About The Moonshiner’s Daughter:
Set in North Carolina in 1960 and brimming with authenticity and grit, The Moonshiner’s Daughter evokes the singular life of 16-year-old Jessie Sasser, a young woman determined to escape her family’s past.
Generations of Sassers have made moonshine in the Brushy Mountains of Wilkes County, North Carolina. Their history is recorded in a leather-bound journal that belongs to Jessie Sasser’s daddy, but Jessie wants no part of it. As far as she’s concerned, moonshine caused her mother’s death a dozen years ago.
Her father refuses to speak about her mama or about the day she died. But Jessie has a gnawing hunger for the truth—one that compels her to seek comfort in food. Yet all her self-destructive behavior seems to do is feed what her school’s gruff but compassionate nurse describes as the “monster” inside Jessie.
Resenting her father’s insistence that moonshining runs in her veins, Jessie makes a plan to destroy the stills, using their neighbors as scapegoats. Instead, her scheme escalates an old rivalry and reveals long-held grudges. As she endeavors to right wrongs old and new, Jessie’s loyalties will bring her to unexpected revelations about her family, her strengths, and a legacy that may provide the answers she has been longing for.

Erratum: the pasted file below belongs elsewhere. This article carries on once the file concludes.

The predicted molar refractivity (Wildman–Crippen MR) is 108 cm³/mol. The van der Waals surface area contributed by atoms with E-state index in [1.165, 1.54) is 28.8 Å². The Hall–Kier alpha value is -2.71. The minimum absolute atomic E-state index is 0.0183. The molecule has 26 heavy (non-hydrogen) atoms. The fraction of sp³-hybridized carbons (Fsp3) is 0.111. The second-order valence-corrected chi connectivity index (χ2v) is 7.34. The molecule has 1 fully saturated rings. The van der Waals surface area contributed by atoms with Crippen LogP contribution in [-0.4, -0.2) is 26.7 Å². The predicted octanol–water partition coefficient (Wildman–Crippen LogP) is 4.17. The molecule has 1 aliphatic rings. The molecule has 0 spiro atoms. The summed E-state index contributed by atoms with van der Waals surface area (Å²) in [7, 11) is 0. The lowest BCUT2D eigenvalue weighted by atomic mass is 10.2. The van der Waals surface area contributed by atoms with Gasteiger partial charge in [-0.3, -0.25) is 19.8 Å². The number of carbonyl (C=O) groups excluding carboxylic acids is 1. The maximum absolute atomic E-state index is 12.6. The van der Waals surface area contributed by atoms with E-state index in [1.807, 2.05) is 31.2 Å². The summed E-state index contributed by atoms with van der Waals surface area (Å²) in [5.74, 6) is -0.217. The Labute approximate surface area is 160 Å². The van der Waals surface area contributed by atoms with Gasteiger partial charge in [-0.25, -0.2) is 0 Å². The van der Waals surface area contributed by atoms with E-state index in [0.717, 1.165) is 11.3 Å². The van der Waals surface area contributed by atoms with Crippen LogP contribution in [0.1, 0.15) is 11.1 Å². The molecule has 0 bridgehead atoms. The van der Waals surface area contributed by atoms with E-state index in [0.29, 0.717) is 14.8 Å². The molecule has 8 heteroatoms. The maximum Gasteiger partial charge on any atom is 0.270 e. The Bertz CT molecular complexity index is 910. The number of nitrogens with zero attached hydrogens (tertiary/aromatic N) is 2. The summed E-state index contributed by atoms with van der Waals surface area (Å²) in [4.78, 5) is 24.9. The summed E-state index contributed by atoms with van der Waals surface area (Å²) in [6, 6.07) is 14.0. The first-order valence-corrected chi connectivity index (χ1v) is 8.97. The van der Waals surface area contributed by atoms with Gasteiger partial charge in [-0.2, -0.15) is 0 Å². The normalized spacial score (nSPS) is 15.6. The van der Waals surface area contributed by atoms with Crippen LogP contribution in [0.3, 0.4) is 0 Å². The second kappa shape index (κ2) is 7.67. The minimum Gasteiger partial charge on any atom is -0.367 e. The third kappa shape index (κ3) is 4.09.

To watch a short video about The Moonshiner’s Daughter, visit:
For more information about Donna Everhart, please visit her online at www.donnaeverhart.com.
Praise for The Moonshiner’s Daughter:
“Rousing… movingly explores Jessie’s struggle with her eating disorder, viscerally describing her twin desires for nourishment and purging in relation to a deep need to define herself… Everhart’s story of self-discovery, rife with colorful characters and a satisfying twist, will thrill readers.” – Publishers Weekly, STARRED Review
“This riveting novel set in the 1960s will have readers, especially those who enjoy Kaye Gibbons and Anna Jean Mayhew, captivated from the first page.” – Booklist, STARRED Review
“Donna Everhart perfectly captures North Carolina in the early 1960s as she tells the story of a family making moonshine. The Sasser family business is anathema to Jessie because of its role in her mother’s death, and the family’s dedication to it is puzzling for her. Everhart’s portrayal of Jessie’s coming-of-age is realistic and heartbreaking. You will root for Jessie, the Sassers, and the moonshine before it is all over.” – Linda Hodges, Fiction Addiction, Greenville, NC